## Heuristic and Neural Algorithms for Mapping Tasks to a Reconfigurable Array

Author: Ravikumar, C P; Vedi, Naresh

Advisor: Advisor

Date: 1995

Publisher:

Citation: Microproce

Series/Report no.:

Item Type: Article

Keywords: Mapping; Scheduling; Reconfigurable processors; Neural optimization; Boltzmann machines

Abstract: We consider the problem of mapping tasks onto processors in a reconfigurable array architecture. We assume a directed acyclic task graph as input. The node weights in the task graph represent their computational requirement; the weight on an edge (i, j) is an estimate of the communication requirement between tasks i and j. The problem is to (a) estimate the minimum number of processors p to execute all the tasks with the highest possible efficiency, (b) bind each task to a processor, (c) schedule the tasks within each processor, and (d) carry out link allocation among processors. We assume a realistic model of reconfigurable parallel processors, where each processor can be connected to at most d other processors through bidirectional links. The objective of the problem is to minimize the total overall execution time, which includes the time spent by the processors in computation, communication, and idling. The mapping problem is computationally hard, and we present two algorithms for obtaining near-optimal solutions. The fiit algorithm is a heuristic algorithm based on the critical path method and as soon IIS possible scheduling. The second algorithm uses the Boltzmam~ machine model of artificial neural networks to solve the mapping problem. We have implemented both the algorithms on a Sun/SPARC workstation. Experimental results on a set of benchmark problems indicate that the neural algorithm generates better solutions than the heuristic algorithm, but takes significantly larger amounts of time than the latter. The number of neurons required in the algorithm is equal to n.p and hence the connection matrix is np X np; thus the neural algorithm is also memory intensive and I/O intensive due to swapping. We have devised a parallel divide-and-conquer algorithm which decomposes a large mapping problem into several smaller ones and solves the subproblems concurrently on a network of Sun workstations.

Advisor: Advisor

Date: 1995

Publisher:

Citation: Microproce

Series/Report no.:

Item Type: Article

Keywords: Mapping; Scheduling; Reconfigurable processors; Neural optimization; Boltzmann machines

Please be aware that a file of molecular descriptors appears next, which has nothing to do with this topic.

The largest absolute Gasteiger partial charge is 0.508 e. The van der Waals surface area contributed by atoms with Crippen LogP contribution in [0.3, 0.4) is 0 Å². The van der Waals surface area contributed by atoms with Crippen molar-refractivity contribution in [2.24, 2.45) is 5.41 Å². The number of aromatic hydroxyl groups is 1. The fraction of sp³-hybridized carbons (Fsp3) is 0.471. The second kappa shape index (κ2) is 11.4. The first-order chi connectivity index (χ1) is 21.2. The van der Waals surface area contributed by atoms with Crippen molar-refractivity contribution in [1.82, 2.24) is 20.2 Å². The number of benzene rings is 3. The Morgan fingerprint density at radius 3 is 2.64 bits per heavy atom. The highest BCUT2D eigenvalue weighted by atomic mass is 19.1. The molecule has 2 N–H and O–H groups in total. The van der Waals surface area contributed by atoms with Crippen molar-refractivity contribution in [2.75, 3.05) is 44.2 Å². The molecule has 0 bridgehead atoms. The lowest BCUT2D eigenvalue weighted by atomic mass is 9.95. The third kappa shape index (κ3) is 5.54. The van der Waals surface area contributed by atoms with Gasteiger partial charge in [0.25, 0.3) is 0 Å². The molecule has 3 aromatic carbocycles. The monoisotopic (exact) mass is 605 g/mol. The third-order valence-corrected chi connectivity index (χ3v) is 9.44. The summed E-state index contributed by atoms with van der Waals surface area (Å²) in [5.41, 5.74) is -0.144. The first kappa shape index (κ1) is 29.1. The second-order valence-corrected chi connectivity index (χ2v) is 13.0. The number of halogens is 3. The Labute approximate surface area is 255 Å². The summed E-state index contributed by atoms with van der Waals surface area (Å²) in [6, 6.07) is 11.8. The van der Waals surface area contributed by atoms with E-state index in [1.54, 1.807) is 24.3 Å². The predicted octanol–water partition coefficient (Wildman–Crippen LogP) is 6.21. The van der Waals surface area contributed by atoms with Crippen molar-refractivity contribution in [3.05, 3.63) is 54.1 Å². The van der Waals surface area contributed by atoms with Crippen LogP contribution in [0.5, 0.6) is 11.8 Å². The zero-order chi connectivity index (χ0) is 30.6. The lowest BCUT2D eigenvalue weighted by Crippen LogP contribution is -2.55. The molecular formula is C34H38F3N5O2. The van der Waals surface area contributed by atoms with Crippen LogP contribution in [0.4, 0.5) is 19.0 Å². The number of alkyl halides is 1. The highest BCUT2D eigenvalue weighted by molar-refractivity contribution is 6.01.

Abstract: We consider the problem of mapping tasks onto processors in a reconfigurable array architecture. We assume a directed acyclic task graph as input. The node weights in the task graph represent their computational requirement; the weight on an edge (i, j) is an estimate of the communication requirement between tasks i and j. The problem is to (a) estimate the minimum number of processors p to execute all the tasks with the highest possible efficiency, (b) bind each task to a processor, (c) schedule the tasks within each processor, and (d) carry out link allocation among processors. We assume a realistic model of reconfigurable parallel processors, where each processor can be connected to at most d other processors through bidirectional links. The objective of the problem is to minimize the total overall execution time, which includes the time spent by the processors in computation, communication, and idling. The mapping problem is computationally hard, and we present two algorithms for obtaining near-optimal solutions. The fiit algorithm is a heuristic algorithm based on the critical path method and as soon IIS possible scheduling. The second algorithm uses the Boltzmam~ machine model of artificial neural networks to solve the mapping problem. We have implemented both the algorithms on a Sun/SPARC workstation. Experimental results on a set of benchmark problems indicate that the neural algorithm generates better solutions than the heuristic algorithm, but takes significantly larger amounts of time than the latter. The number of neurons required in the algorithm is equal to n.p and hence the connection matrix is np X np; thus the neural algorithm is also memory intensive and I/O intensive due to swapping. We have devised a parallel divide-and-conquer algorithm which decomposes a large mapping problem into several smaller ones and solves the subproblems concurrently on a network of Sun workstations.